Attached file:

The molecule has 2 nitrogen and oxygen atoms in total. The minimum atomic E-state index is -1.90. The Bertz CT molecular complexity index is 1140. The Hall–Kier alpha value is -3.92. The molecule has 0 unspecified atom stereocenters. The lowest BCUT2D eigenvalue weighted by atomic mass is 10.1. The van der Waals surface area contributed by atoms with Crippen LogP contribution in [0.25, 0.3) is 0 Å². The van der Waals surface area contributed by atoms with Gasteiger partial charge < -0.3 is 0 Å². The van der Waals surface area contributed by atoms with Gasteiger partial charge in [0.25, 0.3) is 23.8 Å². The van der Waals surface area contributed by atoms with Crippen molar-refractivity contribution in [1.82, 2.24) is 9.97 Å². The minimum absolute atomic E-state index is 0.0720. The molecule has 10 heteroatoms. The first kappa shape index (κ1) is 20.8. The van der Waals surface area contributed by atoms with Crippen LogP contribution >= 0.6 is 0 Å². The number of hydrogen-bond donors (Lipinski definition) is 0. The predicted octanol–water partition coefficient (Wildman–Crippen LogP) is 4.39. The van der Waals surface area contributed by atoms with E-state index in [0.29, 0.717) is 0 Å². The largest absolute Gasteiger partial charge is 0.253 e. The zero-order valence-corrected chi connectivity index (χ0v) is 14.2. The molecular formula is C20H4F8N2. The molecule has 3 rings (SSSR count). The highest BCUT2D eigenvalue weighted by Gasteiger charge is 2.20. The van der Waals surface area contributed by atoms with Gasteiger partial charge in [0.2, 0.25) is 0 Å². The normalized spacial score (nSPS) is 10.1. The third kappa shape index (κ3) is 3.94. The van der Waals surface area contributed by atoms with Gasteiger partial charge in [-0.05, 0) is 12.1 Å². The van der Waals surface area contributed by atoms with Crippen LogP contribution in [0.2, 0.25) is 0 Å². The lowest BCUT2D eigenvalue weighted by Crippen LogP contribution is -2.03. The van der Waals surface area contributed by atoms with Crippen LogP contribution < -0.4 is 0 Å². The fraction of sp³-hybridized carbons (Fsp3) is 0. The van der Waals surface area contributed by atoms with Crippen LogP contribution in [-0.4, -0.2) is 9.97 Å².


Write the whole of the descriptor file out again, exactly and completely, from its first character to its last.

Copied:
The molecule has 2 nitrogen and oxygen atoms in total. The minimum atomic E-state index is -1.90. The Bertz CT molecular complexity index is 1140. The Hall–Kier alpha value is -3.92. The molecule has 0 unspecified atom stereocenters. The lowest BCUT2D eigenvalue weighted by atomic mass is 10.1. The van der Waals surface area contributed by atoms with Crippen LogP contribution in [0.25, 0.3) is 0 Å². The van der Waals surface area contributed by atoms with Gasteiger partial charge < -0.3 is 0 Å². The van der Waals surface area contributed by atoms with Gasteiger partial charge in [0.25, 0.3) is 23.8 Å². The van der Waals surface area contributed by atoms with Crippen molar-refractivity contribution in [1.82, 2.24) is 9.97 Å². The minimum absolute atomic E-state index is 0.0720. The molecule has 10 heteroatoms. The first kappa shape index (κ1) is 20.8. The van der Waals surface area contributed by atoms with Crippen LogP contribution >= 0.6 is 0 Å². The number of hydrogen-bond donors (Lipinski definition) is 0. The predicted octanol–water partition coefficient (Wildman–Crippen LogP) is 4.39. The van der Waals surface area contributed by atoms with E-state index in [0.29, 0.717) is 0 Å². The largest absolute Gasteiger partial charge is 0.253 e. The zero-order valence-corrected chi connectivity index (χ0v) is 14.2. The molecular formula is C20H4F8N2. The molecule has 3 rings (SSSR count). The highest BCUT2D eigenvalue weighted by Gasteiger charge is 2.20. The van der Waals surface area contributed by atoms with Gasteiger partial charge in [0.2, 0.25) is 0 Å². The normalized spacial score (nSPS) is 10.1. The third kappa shape index (κ3) is 3.94. The van der Waals surface area contributed by atoms with Gasteiger partial charge in [-0.05, 0) is 12.1 Å². The van der Waals surface area contributed by atoms with Crippen LogP contribution in [0.2, 0.25) is 0 Å². The lowest BCUT2D eigenvalue weighted by Crippen LogP contribution is -2.03. The van der Waals surface area contributed by atoms with Crippen LogP contribution < -0.4 is 0 Å². The fraction of sp³-hybridized carbons (Fsp3) is 0. The van der Waals surface area contributed by atoms with Crippen LogP contribution in [-0.4, -0.2) is 9.97 Å².